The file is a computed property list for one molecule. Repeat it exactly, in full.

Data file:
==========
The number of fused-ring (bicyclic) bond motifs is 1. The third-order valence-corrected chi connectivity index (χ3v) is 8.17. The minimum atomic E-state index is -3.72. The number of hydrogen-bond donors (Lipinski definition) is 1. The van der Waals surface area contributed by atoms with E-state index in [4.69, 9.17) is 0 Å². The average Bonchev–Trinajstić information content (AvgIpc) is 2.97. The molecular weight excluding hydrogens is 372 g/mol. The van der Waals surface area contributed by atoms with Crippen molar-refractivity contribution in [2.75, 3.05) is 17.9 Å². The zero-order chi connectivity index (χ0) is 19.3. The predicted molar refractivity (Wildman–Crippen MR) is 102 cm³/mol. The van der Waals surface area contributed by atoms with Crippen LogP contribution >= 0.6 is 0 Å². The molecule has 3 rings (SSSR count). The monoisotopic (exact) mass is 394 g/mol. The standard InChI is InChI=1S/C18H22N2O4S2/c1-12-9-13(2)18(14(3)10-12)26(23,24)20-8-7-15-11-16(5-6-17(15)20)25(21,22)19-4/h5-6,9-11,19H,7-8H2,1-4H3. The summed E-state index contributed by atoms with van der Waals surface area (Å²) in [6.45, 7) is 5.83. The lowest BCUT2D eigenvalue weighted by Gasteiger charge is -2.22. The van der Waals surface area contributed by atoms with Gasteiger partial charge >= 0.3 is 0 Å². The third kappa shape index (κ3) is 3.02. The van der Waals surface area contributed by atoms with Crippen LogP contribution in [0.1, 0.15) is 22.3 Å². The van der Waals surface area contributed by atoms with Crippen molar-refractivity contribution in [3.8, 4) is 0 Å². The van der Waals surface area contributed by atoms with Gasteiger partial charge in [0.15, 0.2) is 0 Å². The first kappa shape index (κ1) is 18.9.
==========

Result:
The number of fused-ring (bicyclic) bond motifs is 1. The third-order valence-corrected chi connectivity index (χ3v) is 8.17. The minimum atomic E-state index is -3.72. The number of hydrogen-bond donors (Lipinski definition) is 1. The van der Waals surface area contributed by atoms with E-state index in [4.69, 9.17) is 0 Å². The average Bonchev–Trinajstić information content (AvgIpc) is 2.97. The molecular weight excluding hydrogens is 372 g/mol. The van der Waals surface area contributed by atoms with Crippen molar-refractivity contribution in [2.75, 3.05) is 17.9 Å². The zero-order chi connectivity index (χ0) is 19.3. The predicted molar refractivity (Wildman–Crippen MR) is 102 cm³/mol. The van der Waals surface area contributed by atoms with Crippen LogP contribution >= 0.6 is 0 Å². The molecule has 3 rings (SSSR count). The monoisotopic (exact) mass is 394 g/mol. The standard InChI is InChI=1S/C18H22N2O4S2/c1-12-9-13(2)18(14(3)10-12)26(23,24)20-8-7-15-11-16(5-6-17(15)20)25(21,22)19-4/h5-6,9-11,19H,7-8H2,1-4H3. The summed E-state index contributed by atoms with van der Waals surface area (Å²) in [6.45, 7) is 5.83. The lowest BCUT2D eigenvalue weighted by Gasteiger charge is -2.22. The van der Waals surface area contributed by atoms with Gasteiger partial charge >= 0.3 is 0 Å². The third kappa shape index (κ3) is 3.02. The van der Waals surface area contributed by atoms with Crippen LogP contribution in [0.1, 0.15) is 22.3 Å². The van der Waals surface area contributed by atoms with Crippen molar-refractivity contribution in [3.8, 4) is 0 Å². The van der Waals surface area contributed by atoms with Gasteiger partial charge in [0.15, 0.2) is 0 Å². The first kappa shape index (κ1) is 18.9.